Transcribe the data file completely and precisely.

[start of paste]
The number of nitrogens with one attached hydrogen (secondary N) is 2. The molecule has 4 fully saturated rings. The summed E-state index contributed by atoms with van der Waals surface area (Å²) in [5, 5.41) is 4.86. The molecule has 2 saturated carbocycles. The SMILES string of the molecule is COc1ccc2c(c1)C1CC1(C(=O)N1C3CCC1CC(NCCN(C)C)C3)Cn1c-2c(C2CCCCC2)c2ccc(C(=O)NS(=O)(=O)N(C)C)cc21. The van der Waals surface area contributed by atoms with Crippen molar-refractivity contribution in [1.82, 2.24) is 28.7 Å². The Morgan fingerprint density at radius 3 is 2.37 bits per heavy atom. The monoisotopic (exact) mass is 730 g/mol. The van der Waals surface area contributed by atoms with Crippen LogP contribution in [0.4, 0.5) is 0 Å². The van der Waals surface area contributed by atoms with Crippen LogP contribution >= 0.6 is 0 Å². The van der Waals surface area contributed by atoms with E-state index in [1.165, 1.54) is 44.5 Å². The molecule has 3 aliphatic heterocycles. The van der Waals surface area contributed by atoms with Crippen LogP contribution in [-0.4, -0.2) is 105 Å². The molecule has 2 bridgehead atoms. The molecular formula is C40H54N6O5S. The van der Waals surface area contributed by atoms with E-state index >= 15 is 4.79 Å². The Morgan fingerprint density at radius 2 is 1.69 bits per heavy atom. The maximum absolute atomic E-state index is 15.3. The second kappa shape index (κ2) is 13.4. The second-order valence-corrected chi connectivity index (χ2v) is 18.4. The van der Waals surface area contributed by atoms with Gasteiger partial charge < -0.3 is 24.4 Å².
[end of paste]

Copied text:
The number of nitrogens with one attached hydrogen (secondary N) is 2. The molecule has 4 fully saturated rings. The summed E-state index contributed by atoms with van der Waals surface area (Å²) in [5, 5.41) is 4.86. The molecule has 2 saturated carbocycles. The SMILES string of the molecule is COc1ccc2c(c1)C1CC1(C(=O)N1C3CCC1CC(NCCN(C)C)C3)Cn1c-2c(C2CCCCC2)c2ccc(C(=O)NS(=O)(=O)N(C)C)cc21. The van der Waals surface area contributed by atoms with Crippen molar-refractivity contribution in [1.82, 2.24) is 28.7 Å². The Morgan fingerprint density at radius 3 is 2.37 bits per heavy atom. The monoisotopic (exact) mass is 730 g/mol. The van der Waals surface area contributed by atoms with Crippen LogP contribution in [0.4, 0.5) is 0 Å². The van der Waals surface area contributed by atoms with Crippen LogP contribution >= 0.6 is 0 Å². The van der Waals surface area contributed by atoms with E-state index in [1.165, 1.54) is 44.5 Å². The molecule has 3 aliphatic heterocycles. The van der Waals surface area contributed by atoms with Crippen LogP contribution in [-0.4, -0.2) is 105 Å². The molecule has 2 bridgehead atoms. The molecular formula is C40H54N6O5S. The van der Waals surface area contributed by atoms with E-state index >= 15 is 4.79 Å². The Morgan fingerprint density at radius 2 is 1.69 bits per heavy atom. The maximum absolute atomic E-state index is 15.3. The second kappa shape index (κ2) is 13.4. The second-order valence-corrected chi connectivity index (χ2v) is 18.4. The van der Waals surface area contributed by atoms with Gasteiger partial charge < -0.3 is 24.4 Å².